You may never find exactly what it is.
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Old October 26, 2015, 05:48 PM   #7
Danielhf43
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Reply to Old Revolver

Since this weapon has absolutely no markings, it is most likely a bootleg copy and I'll never learn anything about it. There are a couple of places on it that might be scratches, or might be proof marks. I just can't see them well enough to determine which.
I may buy it from my friend just to say I have a pre-1900 gun.
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Old October 26, 2015, 06:05 PM   #8
gyvel
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When I magnified the pics, I saw tantalizing hints of proofs, but I really couldn't tell if they were proof marks, dings or just rust clumps.
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Old October 26, 2015, 06:15 PM   #9
Danielhf43
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I looked at them under good light, with two different (though inexpensive) magnifying glasses and couldn't see them well enough to determine if they might be proofs. Better optics might allow a better look, but I don't have access to anything better.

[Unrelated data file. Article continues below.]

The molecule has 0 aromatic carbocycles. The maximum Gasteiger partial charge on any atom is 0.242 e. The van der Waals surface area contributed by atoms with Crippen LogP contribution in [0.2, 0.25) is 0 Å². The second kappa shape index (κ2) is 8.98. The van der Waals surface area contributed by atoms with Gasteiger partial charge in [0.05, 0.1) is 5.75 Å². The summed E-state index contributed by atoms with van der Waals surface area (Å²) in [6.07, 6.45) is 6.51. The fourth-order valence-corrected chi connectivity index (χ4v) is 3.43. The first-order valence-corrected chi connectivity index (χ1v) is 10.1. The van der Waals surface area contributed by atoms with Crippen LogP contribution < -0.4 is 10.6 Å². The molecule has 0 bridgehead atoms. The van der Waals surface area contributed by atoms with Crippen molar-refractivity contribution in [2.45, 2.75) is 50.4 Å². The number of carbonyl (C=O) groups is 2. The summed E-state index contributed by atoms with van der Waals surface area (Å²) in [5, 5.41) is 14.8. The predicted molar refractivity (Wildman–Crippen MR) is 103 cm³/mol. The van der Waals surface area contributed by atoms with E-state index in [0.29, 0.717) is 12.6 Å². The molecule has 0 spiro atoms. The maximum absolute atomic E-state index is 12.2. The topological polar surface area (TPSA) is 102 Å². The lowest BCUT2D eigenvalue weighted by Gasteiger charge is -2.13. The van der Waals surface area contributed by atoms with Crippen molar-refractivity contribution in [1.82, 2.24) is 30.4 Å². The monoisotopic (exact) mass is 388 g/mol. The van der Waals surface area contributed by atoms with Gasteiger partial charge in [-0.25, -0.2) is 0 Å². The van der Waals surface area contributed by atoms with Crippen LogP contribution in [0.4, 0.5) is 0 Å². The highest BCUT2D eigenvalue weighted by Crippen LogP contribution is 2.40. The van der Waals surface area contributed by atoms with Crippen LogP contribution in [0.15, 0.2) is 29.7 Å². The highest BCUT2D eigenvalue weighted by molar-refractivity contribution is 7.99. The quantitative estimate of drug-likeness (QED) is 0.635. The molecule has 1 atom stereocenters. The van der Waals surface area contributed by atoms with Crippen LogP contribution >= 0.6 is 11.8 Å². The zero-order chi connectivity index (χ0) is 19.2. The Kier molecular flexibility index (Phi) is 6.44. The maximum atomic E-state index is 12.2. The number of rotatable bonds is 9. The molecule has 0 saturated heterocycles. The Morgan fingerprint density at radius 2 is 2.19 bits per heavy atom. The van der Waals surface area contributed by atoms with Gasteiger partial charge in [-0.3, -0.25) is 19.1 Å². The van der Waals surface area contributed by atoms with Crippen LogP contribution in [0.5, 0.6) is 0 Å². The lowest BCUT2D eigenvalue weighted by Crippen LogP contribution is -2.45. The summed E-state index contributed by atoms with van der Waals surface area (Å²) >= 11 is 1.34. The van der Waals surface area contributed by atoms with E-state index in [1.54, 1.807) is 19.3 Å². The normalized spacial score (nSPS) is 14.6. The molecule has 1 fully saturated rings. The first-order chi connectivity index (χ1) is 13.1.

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Old October 26, 2015, 11:03 PM   #10
James K
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Check the back end of the cylinder. You might find an oval marking with the letters E L G in it. If so, that is a Liege, Belgium, proof mark. Many Belgian makers didn't put their names on their products, or the guns were made by a consortium, but the law required that they be proved with an overcharge and marked that they passed (didn't blow up).

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Old October 27, 2015, 06:30 AM   #11
Mike Irwin
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The only truly significant use the pinfire saw in the United States was during the Civil War, when guns and cartridges were smuggled into the states in rebellion.

The British did have a significant flirtation with pinfires in the form of shotguns, especially among the upper class.

Francis Bannerman sold pinfire revolvers and cartridges for many years.